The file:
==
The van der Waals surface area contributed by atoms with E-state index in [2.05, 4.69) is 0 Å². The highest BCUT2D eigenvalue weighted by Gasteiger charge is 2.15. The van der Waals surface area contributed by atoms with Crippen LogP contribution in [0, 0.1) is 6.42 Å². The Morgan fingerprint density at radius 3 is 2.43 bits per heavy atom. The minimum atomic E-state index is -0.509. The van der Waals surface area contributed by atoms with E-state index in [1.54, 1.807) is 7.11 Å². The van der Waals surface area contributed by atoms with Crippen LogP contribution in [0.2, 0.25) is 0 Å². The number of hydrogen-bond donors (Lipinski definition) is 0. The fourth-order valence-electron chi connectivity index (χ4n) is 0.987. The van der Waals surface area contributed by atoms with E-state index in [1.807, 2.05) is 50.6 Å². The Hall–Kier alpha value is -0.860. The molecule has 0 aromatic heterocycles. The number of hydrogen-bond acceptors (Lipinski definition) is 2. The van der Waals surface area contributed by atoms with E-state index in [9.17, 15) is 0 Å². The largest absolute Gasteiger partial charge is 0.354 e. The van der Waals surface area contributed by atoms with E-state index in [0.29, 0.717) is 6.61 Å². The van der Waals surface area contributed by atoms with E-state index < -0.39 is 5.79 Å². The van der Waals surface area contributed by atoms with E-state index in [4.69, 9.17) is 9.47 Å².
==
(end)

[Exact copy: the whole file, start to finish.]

The van der Waals surface area contributed by atoms with E-state index in [2.05, 4.69) is 0 Å². The highest BCUT2D eigenvalue weighted by Gasteiger charge is 2.15. The van der Waals surface area contributed by atoms with Crippen LogP contribution in [0, 0.1) is 6.42 Å². The Morgan fingerprint density at radius 3 is 2.43 bits per heavy atom. The minimum atomic E-state index is -0.509. The van der Waals surface area contributed by atoms with E-state index in [1.54, 1.807) is 7.11 Å². The van der Waals surface area contributed by atoms with Crippen LogP contribution in [0.2, 0.25) is 0 Å². The number of hydrogen-bond donors (Lipinski definition) is 0. The fourth-order valence-electron chi connectivity index (χ4n) is 0.987. The van der Waals surface area contributed by atoms with E-state index in [1.807, 2.05) is 50.6 Å². The Hall–Kier alpha value is -0.860. The molecule has 0 aromatic heterocycles. The number of hydrogen-bond acceptors (Lipinski definition) is 2. The van der Waals surface area contributed by atoms with E-state index in [9.17, 15) is 0 Å². The largest absolute Gasteiger partial charge is 0.354 e. The van der Waals surface area contributed by atoms with E-state index in [0.29, 0.717) is 6.61 Å². The van der Waals surface area contributed by atoms with E-state index < -0.39 is 5.79 Å². The van der Waals surface area contributed by atoms with E-state index in [4.69, 9.17) is 9.47 Å².